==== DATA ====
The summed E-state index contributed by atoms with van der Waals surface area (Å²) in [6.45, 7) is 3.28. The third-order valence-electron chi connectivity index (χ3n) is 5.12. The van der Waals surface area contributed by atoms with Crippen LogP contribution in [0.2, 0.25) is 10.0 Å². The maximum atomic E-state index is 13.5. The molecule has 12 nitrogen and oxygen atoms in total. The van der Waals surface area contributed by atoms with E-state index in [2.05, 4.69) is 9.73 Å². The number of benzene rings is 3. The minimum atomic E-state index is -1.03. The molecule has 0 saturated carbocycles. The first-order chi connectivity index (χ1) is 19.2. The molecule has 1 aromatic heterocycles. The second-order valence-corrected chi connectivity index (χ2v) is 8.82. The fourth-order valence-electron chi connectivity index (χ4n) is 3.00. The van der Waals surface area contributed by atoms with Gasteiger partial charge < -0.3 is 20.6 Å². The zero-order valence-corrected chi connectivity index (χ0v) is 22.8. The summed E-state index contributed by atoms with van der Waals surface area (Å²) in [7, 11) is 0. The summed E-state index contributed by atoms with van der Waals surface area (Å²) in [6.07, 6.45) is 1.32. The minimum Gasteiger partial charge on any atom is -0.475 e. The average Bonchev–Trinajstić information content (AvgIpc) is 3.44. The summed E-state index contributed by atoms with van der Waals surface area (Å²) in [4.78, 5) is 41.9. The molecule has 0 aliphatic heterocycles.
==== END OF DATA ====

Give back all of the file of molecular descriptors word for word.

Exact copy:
The summed E-state index contributed by atoms with van der Waals surface area (Å²) in [6.45, 7) is 3.28. The third-order valence-electron chi connectivity index (χ3n) is 5.12. The van der Waals surface area contributed by atoms with Crippen LogP contribution in [0.2, 0.25) is 10.0 Å². The maximum atomic E-state index is 13.5. The molecule has 12 nitrogen and oxygen atoms in total. The van der Waals surface area contributed by atoms with E-state index in [2.05, 4.69) is 9.73 Å². The number of benzene rings is 3. The minimum atomic E-state index is -1.03. The molecule has 0 saturated carbocycles. The first-order chi connectivity index (χ1) is 19.2. The molecule has 1 aromatic heterocycles. The second-order valence-corrected chi connectivity index (χ2v) is 8.82. The fourth-order valence-electron chi connectivity index (χ4n) is 3.00. The van der Waals surface area contributed by atoms with Gasteiger partial charge < -0.3 is 20.6 Å². The zero-order valence-corrected chi connectivity index (χ0v) is 22.8. The summed E-state index contributed by atoms with van der Waals surface area (Å²) in [7, 11) is 0. The summed E-state index contributed by atoms with van der Waals surface area (Å²) in [6.07, 6.45) is 1.32. The minimum Gasteiger partial charge on any atom is -0.475 e. The average Bonchev–Trinajstić information content (AvgIpc) is 3.44. The summed E-state index contributed by atoms with van der Waals surface area (Å²) in [4.78, 5) is 41.9. The molecule has 0 aliphatic heterocycles.